Methadone in Ambulatory Surgery

ID: NCT02300077
Status: Recruiting
Phase: N/A
Start Date: December 01, 2014
First Submitted: November 18, 2014
Last Updated: February 08, 2018
Results: N/A
Sponsors & Collaborators: Washington University School of Medicine
Location: United States
Conditions: Post-operative Pain, Anesthesia
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Study Description

Brief Summary

The μ-opioid receptor agonist methadone is frequently used in adult anesthesia and adult pain therapy. Methadone has an extremely long half-life, which confers therapeutic advantage by providing more stable plasma concentrations and long-lasting pain relief. Methadone perioperative pharmacokinetics and effectiveness in perioperative pain relief in inpatients is well characterized. There is, however, no information on methadone use in an ambulatory surgery setting and outpatient procedures. This pilot investigation will determine effectiveness of intraoperative methadone in reducing postoperative opioid consumption and providing improved pain relief in patients undergoing moderately painful, ambulatory surgical procedures.

Detailed Description

Condition or disease Intervention/treatment Phase

Anesthesia

Post-operative Pain

Drug: methadone
Other Names
Dolophine
Drug: Control (Intra-operative administration of opioids, other than methadone)
Other Names
morphine fentanyl
N/A

Tracking Information

First Submitted DateNovember 18, 2014
Last Update Posted DateFebruary 08, 2018
Actual Start DateDecember 01, 2014
Anticipated Completion DateDecember 01, 2019
Actual Primary Completion DateDecember 31, 2018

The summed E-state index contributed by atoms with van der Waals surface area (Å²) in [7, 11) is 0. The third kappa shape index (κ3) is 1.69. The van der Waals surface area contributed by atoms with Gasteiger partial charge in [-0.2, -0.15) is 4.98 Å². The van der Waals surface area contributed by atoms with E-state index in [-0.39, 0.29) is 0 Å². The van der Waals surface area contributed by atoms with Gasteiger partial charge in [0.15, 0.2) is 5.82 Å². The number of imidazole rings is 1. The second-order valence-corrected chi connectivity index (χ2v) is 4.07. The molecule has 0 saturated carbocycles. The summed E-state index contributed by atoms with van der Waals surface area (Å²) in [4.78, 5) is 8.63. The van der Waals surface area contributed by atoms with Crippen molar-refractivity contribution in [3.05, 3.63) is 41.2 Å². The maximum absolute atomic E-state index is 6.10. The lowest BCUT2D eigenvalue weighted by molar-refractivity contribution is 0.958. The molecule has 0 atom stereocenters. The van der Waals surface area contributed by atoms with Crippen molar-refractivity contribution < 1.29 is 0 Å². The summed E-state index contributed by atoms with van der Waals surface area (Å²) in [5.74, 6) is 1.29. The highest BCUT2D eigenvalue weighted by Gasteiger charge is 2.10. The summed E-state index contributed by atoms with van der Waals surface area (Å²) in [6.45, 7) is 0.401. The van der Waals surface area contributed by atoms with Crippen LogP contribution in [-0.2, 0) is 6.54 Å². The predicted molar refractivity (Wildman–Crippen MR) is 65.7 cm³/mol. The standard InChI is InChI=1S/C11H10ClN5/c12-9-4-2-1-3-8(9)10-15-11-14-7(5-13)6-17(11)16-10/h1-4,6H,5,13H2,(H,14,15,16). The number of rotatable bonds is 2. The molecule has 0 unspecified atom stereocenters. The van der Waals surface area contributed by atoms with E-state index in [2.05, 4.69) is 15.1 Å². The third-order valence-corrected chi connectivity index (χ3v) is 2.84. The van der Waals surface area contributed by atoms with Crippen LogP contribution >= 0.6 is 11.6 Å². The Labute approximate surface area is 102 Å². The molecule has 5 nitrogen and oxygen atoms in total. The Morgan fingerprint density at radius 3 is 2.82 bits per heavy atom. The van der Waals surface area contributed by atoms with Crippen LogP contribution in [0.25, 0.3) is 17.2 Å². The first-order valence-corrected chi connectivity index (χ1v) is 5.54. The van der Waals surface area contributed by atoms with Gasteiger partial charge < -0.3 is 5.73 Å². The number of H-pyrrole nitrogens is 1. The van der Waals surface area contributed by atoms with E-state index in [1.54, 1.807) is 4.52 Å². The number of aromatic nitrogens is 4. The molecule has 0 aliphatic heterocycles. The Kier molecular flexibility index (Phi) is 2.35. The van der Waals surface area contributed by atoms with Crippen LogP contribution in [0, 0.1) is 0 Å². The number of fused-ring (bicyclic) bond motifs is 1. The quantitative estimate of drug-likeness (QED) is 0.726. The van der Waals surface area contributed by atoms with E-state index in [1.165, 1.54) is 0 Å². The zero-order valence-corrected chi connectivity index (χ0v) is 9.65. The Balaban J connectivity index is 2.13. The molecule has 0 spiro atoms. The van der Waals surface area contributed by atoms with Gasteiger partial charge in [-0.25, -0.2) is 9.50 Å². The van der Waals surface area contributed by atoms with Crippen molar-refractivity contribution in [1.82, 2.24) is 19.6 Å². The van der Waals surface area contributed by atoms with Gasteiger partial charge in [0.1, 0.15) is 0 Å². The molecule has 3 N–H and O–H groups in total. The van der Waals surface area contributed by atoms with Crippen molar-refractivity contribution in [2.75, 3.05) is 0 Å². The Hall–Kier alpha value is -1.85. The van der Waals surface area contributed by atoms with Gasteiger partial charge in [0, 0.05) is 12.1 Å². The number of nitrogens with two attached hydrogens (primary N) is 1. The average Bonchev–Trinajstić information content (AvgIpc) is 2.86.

Results First Submitted DateN/A
Received Results Disposit DateN/A

Current Primary Outcome Measures

  • Postoperative opioid administration [Time Frame: 24 hours]

    Data on opioids administered postoperatively will be collected from the subject's EMR. Pain severity will be assessed using Numeric Rating Scale and colored-visual analogue scale. Pain relief postoperatively will be assessed using a 5 point scale [0-no relief, 4-complete relief]

  • Intraoperative opioid administration [Time Frame: 24 hours]

    Data on opioids administered intraoperatively will be collected from the subject's EMR.

Original Primary Outcome Measures

Not Available

Current Secondary Outcome Measures

  • Opioid consumption and pain relief within first 30 postoperative days [Time Frame: 30 days]

    Daily opioid consumption and daily pain self-assessments using a colored-visual analogue scale will be recorded in a home diary for approx 30 days following surgery (from hospital discharge until postop clinic visit). Additional ORSDS assessments will be recorded at various timepoints (approx 7, 14 and 30 days postop) in the home diary.

Original Secondary Outcome Measures

Not Available

Study Design

Brief TitleMethadone in Ambulatory Surgery
Official TitleMethadone in Ambulatory Surgery
Brief Summary